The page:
The role of fiction in this day and age
How fiction suits help us power through the hell of everyday living
Welcome to the age of the avatar. While our ancestors had their spirit animals, we have our spirit book, TV, and movie characters.
Okay, about the title: You got me. Jesus is a historical figure, not a fictional one. But he is also the protagonist of the bestselling book of all time, and it’s his name that has sold a thousand WWJD T-shirts, all right?
It wasn’t that long ago when we sought wisdom from parents and teachers—real, actual, living, fleshand-blood people. But that’s all in the past now.
Now, things are different. Every form of fiction, from digital comics to PDF versions of bestselling novels to seasons upon seasons of TV shows, can be consumed from the light-emitting rectangles we keep in our pockets, and because of our proximity to these fantastical worlds, Jughead from Riverdale has become more real to us than our own family members.
We look up to these fictional characters. We tattoo the words they speak in our minds, on our skins. During Halloween and cosplay parties, we even dress like them.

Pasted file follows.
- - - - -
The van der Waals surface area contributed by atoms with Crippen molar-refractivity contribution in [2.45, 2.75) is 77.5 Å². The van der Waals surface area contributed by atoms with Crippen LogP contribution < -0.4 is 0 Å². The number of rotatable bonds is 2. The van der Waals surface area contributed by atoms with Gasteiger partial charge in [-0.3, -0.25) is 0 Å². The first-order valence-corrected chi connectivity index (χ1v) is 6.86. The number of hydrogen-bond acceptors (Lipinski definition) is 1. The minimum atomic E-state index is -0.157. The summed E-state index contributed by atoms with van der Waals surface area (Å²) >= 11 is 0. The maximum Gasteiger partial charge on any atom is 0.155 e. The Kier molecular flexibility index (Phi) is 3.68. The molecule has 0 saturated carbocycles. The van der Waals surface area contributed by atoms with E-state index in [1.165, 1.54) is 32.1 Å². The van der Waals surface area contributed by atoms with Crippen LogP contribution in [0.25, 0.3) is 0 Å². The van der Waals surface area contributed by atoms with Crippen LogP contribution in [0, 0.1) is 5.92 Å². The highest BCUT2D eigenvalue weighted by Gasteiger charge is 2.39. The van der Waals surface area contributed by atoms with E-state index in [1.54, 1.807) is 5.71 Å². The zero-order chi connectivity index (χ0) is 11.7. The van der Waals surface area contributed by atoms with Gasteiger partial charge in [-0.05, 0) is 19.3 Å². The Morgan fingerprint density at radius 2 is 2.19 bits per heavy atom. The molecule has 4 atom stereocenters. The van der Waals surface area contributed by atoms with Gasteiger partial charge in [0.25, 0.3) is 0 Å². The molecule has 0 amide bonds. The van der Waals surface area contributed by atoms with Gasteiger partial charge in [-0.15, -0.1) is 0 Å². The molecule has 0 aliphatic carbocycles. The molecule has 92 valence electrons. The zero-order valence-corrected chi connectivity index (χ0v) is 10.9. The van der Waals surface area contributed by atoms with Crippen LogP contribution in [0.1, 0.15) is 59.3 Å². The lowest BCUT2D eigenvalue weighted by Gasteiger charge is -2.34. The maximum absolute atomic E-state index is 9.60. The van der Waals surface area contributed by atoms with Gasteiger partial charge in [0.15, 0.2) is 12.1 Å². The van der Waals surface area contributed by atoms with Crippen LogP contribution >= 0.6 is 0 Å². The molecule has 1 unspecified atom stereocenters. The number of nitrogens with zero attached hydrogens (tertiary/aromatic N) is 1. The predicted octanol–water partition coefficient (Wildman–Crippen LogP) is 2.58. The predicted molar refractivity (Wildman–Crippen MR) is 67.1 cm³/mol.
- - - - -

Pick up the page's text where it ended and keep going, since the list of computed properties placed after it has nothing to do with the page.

Comic book writer Grant Morrison first coined the term “fiction suit” to describe the mental costume one puts on to make the worlds of fantasy and reality indistinguishable from one another.
We all wear fiction suits now.
Most of the time, we have a whole wardrobe of characters to choose from, depending on the problem at hand. Someone stole your wallet? Put on your Sherlock Holmes suit and start investigating like a high-functioning sociopath. Mired in office politics? Try that Frank Underwood suit for size and play the game dirtier than everyone else. Stressed out beyond belief and need a break? Hey, there’s a Garfield suit that lets you eat lasagna and sleep all day. Why do we do this? Fiction is simply a product of our survival instincts. Our ancestors had gathered around bonfires to hear the tales of great hunters and how they had eluded danger and escaped death while hunting and foraging for food. In a way, fiction is just the instruction manual of the Greater Human inside us all, giving us examples of dire situations and how our brothers have survived them through courage, wisdom, or kindness.
That’s why we shouldn’t feel guilty if these fictional people become our surrogate parents or teachers, and perhaps in the end, our very own surrogates.
People change. People falter. Ideas persist. Ideas go on forever.
So go ahead. Ask yourself: What would Enteng Kabisote do?
Hey, everyone has their own hero.